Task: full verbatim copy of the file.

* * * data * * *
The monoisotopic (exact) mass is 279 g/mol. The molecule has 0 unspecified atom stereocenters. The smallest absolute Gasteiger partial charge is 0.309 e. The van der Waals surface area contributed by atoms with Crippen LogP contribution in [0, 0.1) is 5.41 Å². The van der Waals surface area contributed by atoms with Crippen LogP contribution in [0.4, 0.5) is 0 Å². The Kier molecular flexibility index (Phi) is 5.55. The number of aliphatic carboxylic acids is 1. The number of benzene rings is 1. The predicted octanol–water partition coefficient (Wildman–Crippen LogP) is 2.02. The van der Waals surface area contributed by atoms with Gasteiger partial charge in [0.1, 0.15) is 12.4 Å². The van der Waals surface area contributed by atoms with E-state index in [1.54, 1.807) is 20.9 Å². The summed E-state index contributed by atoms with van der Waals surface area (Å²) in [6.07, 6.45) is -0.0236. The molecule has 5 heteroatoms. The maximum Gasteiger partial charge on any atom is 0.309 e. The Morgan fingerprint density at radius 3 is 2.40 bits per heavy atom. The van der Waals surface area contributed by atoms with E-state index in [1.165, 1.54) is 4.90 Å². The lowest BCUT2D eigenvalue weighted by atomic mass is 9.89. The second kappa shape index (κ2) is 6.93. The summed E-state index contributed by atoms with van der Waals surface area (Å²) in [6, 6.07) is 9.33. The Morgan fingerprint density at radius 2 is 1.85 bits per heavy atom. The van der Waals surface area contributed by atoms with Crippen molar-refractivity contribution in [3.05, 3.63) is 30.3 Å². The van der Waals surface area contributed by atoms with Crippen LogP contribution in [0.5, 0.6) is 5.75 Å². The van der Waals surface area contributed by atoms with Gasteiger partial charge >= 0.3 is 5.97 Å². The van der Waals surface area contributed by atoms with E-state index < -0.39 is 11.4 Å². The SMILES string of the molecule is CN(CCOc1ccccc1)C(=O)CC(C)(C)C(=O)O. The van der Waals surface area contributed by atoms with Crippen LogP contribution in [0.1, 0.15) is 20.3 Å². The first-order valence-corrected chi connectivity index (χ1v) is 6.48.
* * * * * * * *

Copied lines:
The monoisotopic (exact) mass is 279 g/mol. The molecule has 0 unspecified atom stereocenters. The smallest absolute Gasteiger partial charge is 0.309 e. The van der Waals surface area contributed by atoms with Crippen LogP contribution in [0, 0.1) is 5.41 Å². The van der Waals surface area contributed by atoms with Crippen LogP contribution in [0.4, 0.5) is 0 Å². The Kier molecular flexibility index (Phi) is 5.55. The number of aliphatic carboxylic acids is 1. The number of benzene rings is 1. The predicted octanol–water partition coefficient (Wildman–Crippen LogP) is 2.02. The van der Waals surface area contributed by atoms with Gasteiger partial charge in [0.1, 0.15) is 12.4 Å². The van der Waals surface area contributed by atoms with E-state index in [1.54, 1.807) is 20.9 Å². The summed E-state index contributed by atoms with van der Waals surface area (Å²) in [6.07, 6.45) is -0.0236. The molecule has 5 heteroatoms. The maximum Gasteiger partial charge on any atom is 0.309 e. The Morgan fingerprint density at radius 3 is 2.40 bits per heavy atom. The van der Waals surface area contributed by atoms with E-state index in [1.165, 1.54) is 4.90 Å². The lowest BCUT2D eigenvalue weighted by atomic mass is 9.89. The second kappa shape index (κ2) is 6.93. The summed E-state index contributed by atoms with van der Waals surface area (Å²) in [6, 6.07) is 9.33. The Morgan fingerprint density at radius 2 is 1.85 bits per heavy atom. The van der Waals surface area contributed by atoms with Crippen molar-refractivity contribution in [3.05, 3.63) is 30.3 Å². The van der Waals surface area contributed by atoms with Crippen LogP contribution in [0.5, 0.6) is 5.75 Å². The van der Waals surface area contributed by atoms with Gasteiger partial charge >= 0.3 is 5.97 Å². The van der Waals surface area contributed by atoms with E-state index < -0.39 is 11.4 Å². The SMILES string of the molecule is CN(CCOc1ccccc1)C(=O)CC(C)(C)C(=O)O. The van der Waals surface area contributed by atoms with Crippen LogP contribution in [0.1, 0.15) is 20.3 Å². The first-order valence-corrected chi connectivity index (χ1v) is 6.48.